Tall and thin, with a neat mustache and white hair, Plecker was Virginia’s registrar of vital statistics from 1912 to 1946. He was the gatekeeper of birth, marriage and death records during the era of eugenics – a movement that combined bans on interracial marriage with the mandatory sterilization of the mentally ill.
The plan was to improve the human race by reducing what was viewed as defective breeding. Virginia was far from alone in its support of the “science”: In the early 1900s, interracial marriage was illegal in 30 of the then 48 states. Nazi Germany’s lethal persecution policies had roots in eugenics.
Virginia, however, had the distinction of being the first to outlaw interracial marriage – a law enacted in 1691 forbidding blacks and whites to marry.
The state’s 1924 Racial Integrity Act reinforced the old prohibitions and sought to clarify the dividing line. Anyone not matching the act’s definition of “white,” with “no trace whatsoever of any blood other than Caucasian,” was classified as “colored” – including the Indians.
Plecker, an icily efficient man who rarely smiled, carried out a campaign to make sure the vital records of Indians across the state reflected their new racial category.
Indians who refused the change risked a year in jail. Hospitals detained native newborns until parents signed birth certificates designating their child as black.
Natives say Plecker’s “paper genocide” created a gap in their history that makes it nearly impossible for them to prove that their tribes have existed “continuously” – one of the requirements of federal recognition.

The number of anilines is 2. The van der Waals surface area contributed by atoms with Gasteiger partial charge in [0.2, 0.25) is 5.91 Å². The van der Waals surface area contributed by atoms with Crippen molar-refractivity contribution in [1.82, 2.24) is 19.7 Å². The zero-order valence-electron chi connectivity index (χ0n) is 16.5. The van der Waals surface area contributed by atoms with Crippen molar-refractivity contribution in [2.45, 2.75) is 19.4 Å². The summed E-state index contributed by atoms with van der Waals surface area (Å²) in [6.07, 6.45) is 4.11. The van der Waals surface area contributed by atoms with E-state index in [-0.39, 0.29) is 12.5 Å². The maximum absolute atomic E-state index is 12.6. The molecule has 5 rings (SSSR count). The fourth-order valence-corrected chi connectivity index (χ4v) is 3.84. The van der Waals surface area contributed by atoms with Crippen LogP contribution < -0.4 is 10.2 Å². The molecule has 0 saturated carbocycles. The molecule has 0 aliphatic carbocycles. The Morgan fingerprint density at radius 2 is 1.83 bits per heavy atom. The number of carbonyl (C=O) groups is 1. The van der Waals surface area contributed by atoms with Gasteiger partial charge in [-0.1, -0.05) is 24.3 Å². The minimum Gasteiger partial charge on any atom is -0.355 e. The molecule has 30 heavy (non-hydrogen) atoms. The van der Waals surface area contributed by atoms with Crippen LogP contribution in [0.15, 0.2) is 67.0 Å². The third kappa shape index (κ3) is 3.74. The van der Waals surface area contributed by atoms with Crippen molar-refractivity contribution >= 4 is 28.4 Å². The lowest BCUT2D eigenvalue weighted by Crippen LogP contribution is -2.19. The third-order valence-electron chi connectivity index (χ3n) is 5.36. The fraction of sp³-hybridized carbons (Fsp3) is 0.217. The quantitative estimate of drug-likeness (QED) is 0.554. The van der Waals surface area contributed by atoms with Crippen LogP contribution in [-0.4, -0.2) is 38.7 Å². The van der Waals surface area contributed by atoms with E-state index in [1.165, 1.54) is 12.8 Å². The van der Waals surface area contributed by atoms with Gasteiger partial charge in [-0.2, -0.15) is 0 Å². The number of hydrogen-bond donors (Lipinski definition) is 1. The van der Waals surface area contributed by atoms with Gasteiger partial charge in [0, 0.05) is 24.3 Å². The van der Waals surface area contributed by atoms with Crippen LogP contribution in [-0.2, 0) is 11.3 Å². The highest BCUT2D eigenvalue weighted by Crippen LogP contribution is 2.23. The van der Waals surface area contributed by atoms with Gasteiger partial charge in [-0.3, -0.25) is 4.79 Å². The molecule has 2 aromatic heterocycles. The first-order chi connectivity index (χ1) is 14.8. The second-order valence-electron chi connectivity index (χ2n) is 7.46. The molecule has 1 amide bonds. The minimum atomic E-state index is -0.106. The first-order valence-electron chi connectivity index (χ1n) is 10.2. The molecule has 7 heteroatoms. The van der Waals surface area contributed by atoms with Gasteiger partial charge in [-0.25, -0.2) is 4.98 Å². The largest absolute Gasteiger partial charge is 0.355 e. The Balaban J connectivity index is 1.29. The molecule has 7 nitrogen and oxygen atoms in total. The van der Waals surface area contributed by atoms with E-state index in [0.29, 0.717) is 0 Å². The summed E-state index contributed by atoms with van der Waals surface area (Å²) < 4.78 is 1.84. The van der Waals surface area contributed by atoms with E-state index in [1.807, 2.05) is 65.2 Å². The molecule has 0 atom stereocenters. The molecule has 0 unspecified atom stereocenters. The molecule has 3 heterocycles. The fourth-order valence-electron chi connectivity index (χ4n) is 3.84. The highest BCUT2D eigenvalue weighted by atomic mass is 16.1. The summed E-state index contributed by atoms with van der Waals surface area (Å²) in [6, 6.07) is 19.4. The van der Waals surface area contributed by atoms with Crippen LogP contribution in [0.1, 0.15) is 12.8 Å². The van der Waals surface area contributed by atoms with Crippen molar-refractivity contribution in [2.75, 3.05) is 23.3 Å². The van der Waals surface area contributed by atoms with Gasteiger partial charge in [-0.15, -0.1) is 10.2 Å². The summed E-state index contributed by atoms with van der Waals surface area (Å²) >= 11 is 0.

Chief Walter D. “Red Hawk” Brown, III. The Cheroenhaka (Nottoway) Indian Tribe, Southampton County Virginia is an Iroquoian-speaking Tribe
But R. Lee Fleming, a director at the Bureau of Indian Affairs, says Virginia tribes aren’t as short on records as they say. Contrary to popular belief, Fleming says, Plecker did not entirely obliterate their bloodline.
Fleming has a file that contains 16 Indian birth, death or marriage certificates from the Plecker era where the race was not altered.
“I just scratched the surface and found these,” he said. “I was certainly surprised. That’s not at all what I’d been hearing.”
Steve Adkins, chief of the Chickahominy, wasn’t shocked to hear that some records escaped Plecker’s purge, but he doesn’t think there are enough to clear federal hurdles: “You can find 16 vital records in any tribe that weren’t changed, but you’ll find 150 to 200 that had the wrong documentation.”
(source: The Virginian-Pilot, 10 June 2009, by Joanne Kimberlin)